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Can I use a "Git Clone" like a branch? I get the feeling not, but I am totally new to Git so I will ask (since do not see answer elsewhere). What I mean, is if I do a "Git Clone", work on that source code for a while, do another "Git Clone" of same source folder to different destination, work on that and subsequently can I commit / push both destination folders of code successfully? Both of these folders have the same source folder, just done with "Git Clone" at different times. In other words, is TortoiseGit smart enough to figure out the merging, etc.?



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2 Answers 2

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You can do that, although I think you would have to pull first, merge locally and then push the changes in order to merge them. But you can also use actual branching, which is similar.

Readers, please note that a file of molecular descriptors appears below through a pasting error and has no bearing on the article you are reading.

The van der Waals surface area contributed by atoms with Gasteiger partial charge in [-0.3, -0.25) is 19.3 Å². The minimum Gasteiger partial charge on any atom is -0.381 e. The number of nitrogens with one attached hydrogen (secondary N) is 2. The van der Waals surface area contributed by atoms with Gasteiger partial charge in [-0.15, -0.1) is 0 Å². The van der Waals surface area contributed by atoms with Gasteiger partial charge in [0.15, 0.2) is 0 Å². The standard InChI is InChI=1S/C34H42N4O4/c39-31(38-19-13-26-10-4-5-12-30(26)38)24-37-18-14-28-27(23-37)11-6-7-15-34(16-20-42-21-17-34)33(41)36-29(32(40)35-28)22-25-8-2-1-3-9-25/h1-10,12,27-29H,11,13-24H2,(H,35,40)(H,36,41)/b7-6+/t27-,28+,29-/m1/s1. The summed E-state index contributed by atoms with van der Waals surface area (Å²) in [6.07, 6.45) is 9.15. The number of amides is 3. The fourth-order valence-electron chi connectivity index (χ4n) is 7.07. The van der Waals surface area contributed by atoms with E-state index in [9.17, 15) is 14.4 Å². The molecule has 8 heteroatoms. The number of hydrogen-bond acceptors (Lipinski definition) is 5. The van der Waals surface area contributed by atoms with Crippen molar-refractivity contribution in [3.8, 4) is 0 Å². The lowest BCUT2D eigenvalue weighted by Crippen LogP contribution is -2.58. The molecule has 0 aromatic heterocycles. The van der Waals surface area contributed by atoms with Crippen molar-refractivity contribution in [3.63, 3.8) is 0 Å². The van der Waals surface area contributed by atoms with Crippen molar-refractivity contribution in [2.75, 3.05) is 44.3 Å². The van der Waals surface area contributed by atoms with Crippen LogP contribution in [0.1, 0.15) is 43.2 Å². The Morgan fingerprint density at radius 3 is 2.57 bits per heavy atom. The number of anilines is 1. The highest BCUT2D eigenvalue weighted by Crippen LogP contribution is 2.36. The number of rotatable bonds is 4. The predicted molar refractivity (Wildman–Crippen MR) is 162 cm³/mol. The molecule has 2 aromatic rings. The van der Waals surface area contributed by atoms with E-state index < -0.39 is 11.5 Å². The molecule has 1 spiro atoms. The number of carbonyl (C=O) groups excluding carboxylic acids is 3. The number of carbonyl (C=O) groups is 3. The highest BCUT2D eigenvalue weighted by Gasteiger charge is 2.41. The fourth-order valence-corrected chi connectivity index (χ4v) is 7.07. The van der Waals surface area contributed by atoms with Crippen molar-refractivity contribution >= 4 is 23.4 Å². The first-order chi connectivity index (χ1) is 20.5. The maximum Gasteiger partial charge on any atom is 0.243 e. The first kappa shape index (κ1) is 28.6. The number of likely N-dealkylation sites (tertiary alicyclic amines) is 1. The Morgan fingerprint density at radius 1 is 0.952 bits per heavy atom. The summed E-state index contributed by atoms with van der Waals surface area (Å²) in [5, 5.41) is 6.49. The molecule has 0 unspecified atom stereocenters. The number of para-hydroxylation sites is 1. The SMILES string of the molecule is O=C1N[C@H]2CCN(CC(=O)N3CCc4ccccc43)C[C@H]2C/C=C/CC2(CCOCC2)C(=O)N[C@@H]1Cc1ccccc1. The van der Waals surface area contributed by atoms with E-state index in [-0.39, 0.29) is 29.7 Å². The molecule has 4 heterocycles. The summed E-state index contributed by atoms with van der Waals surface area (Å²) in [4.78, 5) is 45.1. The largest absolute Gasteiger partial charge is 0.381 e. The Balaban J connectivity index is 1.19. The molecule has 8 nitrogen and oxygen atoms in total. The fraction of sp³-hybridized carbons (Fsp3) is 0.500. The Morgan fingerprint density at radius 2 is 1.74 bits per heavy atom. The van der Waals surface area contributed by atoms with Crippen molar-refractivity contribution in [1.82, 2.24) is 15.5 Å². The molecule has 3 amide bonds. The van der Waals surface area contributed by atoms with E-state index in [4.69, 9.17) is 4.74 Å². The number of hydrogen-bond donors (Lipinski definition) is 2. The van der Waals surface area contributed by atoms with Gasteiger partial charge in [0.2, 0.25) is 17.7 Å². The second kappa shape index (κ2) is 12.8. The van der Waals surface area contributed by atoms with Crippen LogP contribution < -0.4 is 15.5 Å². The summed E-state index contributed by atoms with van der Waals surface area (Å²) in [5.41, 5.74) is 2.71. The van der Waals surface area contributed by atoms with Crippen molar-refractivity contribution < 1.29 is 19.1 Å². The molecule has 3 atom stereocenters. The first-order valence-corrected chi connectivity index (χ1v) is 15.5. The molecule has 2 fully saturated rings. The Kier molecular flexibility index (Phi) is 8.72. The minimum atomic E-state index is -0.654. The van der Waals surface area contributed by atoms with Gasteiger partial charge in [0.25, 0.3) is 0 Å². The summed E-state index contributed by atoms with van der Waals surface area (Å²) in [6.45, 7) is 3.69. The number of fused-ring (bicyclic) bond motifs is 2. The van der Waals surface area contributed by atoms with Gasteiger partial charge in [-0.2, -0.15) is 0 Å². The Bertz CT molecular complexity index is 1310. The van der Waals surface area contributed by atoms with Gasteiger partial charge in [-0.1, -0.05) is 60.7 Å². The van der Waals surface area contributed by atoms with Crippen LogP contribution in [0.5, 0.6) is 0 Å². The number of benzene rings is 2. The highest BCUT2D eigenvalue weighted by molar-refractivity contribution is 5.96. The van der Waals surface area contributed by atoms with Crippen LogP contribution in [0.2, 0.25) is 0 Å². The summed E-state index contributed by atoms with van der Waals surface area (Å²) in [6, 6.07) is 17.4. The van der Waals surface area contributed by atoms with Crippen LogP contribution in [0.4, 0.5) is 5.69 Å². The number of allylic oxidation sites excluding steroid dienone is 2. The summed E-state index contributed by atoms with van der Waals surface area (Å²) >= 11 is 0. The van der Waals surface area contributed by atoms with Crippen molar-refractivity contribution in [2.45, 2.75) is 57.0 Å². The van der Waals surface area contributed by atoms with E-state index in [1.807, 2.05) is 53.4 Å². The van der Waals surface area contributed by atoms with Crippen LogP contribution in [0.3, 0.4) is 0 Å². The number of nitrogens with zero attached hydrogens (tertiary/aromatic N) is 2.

Advantage of 'real' branching is that you don't have to have two complete clones (in addition to some additional advantages depending on how you use it).

The disadvantage is that you have to toggle between branches if you want to switch working on them, so you cannot work on two branches on the same clone at the same time. Also, any uncommitted changes also shift to the other branch, unless they collide with changes made there, in which case you have to stash those changes. Anyway, a 'quick' toggle to a different branch isn't as easy as you'd hope.

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Great to hear and thanks! –  Buck Apr 1 at 12:48

You can, but it hardly makes sense. git already has excellent support for branches without copying the whole repository (as some other version control systems do). I suggest you learn how to use native git branches, otherwise cooperation with other developers will be hard. (And yes, both with separate repositories as created by cloning, and with true branches, you can still merge.)

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